During our tour of Tbilisi we will experience all this diversity. We will visit centuries-old churches, the Muslim quarter with sulfur baths, the representative Szota Rustaveli Avenue with the parliament building and other important buildings, Rike Park behind the characteristic glass bridge and many others.

During dinner, Georgian dancers will perform in front of us, showing several spectacular dances and acrobatics.



On this day we will travel the so-called Georgian Military Road to the north, just below the border with Russia. This is by far the most popular route in all of Georgia. On the way, we will stop at the medieval fortress of Ananuri, picturesquely situated on the turquoise Zhinwali Lagoon.There we will learn the history of the struggles of local magnates – erystavs. Higher in the mountains, we will stop at a viewpoint, which is also a monument with a socialist realist mosaic. Photos from this place are always a sensation on social media.

The highest point of our route will be Jvari Pass (2395 m above sea level), around which there is a wonderful view of the green slopes and snow-capped peaks of majestic mountains.

However, the most important goal of the day will be the church of Tsminda Sameba at the foot of Kazbek, where we will get with the help of reliable off-road vehicles. This is certainly the most recognizable place in Georgia. Pictures of the church against the backdrop of a great mountain decorate the covers of guidebooks and postcards. If the weather is good, we will also see the golden glow of the sun’s rays falling on the snow cap of Mt. Kazbek.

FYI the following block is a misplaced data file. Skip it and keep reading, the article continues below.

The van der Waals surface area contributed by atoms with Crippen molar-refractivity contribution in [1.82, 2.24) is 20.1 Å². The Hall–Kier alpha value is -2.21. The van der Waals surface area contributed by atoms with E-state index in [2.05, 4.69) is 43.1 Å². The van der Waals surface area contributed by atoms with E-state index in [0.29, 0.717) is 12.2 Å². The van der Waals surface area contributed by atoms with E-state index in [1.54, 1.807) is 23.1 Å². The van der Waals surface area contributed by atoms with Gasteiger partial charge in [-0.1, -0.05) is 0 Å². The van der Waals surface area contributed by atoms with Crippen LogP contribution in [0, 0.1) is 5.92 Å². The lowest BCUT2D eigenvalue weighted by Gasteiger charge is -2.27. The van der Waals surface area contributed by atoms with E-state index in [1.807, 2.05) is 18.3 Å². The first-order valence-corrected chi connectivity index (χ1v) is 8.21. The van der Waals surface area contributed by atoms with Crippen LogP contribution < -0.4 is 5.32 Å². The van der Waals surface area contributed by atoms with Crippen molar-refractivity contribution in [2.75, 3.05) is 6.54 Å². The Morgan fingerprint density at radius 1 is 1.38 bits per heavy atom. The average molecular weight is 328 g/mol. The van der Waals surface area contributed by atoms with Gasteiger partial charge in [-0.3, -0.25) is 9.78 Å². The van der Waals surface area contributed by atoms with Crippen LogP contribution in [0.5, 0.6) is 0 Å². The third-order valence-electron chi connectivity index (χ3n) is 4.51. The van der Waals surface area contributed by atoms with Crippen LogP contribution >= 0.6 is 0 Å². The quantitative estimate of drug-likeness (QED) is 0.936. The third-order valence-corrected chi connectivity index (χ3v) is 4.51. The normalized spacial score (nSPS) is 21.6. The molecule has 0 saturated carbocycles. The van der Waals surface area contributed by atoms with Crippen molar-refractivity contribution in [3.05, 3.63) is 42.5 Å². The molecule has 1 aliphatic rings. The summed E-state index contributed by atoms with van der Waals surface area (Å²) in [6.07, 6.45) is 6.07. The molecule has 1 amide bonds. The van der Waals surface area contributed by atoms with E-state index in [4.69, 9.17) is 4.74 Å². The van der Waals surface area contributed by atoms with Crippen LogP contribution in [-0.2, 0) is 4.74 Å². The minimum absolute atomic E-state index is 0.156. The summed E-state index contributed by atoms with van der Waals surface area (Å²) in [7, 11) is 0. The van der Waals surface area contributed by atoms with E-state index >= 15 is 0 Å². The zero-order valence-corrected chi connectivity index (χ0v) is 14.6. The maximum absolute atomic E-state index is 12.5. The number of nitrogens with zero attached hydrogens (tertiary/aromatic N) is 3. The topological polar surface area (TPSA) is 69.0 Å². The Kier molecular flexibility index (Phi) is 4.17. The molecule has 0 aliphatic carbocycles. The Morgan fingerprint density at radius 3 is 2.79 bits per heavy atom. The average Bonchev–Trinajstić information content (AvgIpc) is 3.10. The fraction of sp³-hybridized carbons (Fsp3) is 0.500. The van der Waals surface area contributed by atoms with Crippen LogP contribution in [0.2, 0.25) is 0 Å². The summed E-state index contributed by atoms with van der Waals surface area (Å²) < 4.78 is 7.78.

On the way back, we will visit Mtskheta – the former capital, where at the beginning of the 4th century thanks to St. Nino of Cappadocia began the Christianization of Georgia. We will enter the Cathedral of Sveti Tskhoveli – the most sacred place in the country.

Wojciech Maleika


Georgia is famous for its excellent wine. Even the very word “wine” probably comes from the Georgian language. Georgian toasts, supras, tamadas, etc. are all known. All over Georgia, these traditions are alive and well-maintained, but Kakheti, more specifically the Alazani Valley, is an outstanding wine-producing region. This is where the best grape varieties grow, and local vineyards export their products to a wide range of recipients around the world. We couldn’t miss it.

In Kakheti, we will taste wines from endemic grapes and visit Sighnaghi – the city of love, reminiscent of Italian Tuscany. Looking at the Alazani Valley from the high plateau on which the town is located, we will raise a toast to the beauty of this country.

We will also cross the steppe areas to reach the David Gareja Monastery carved in the rock, entered on the UNESCO list. We will also see colorful rock formations and almond plantations along the way.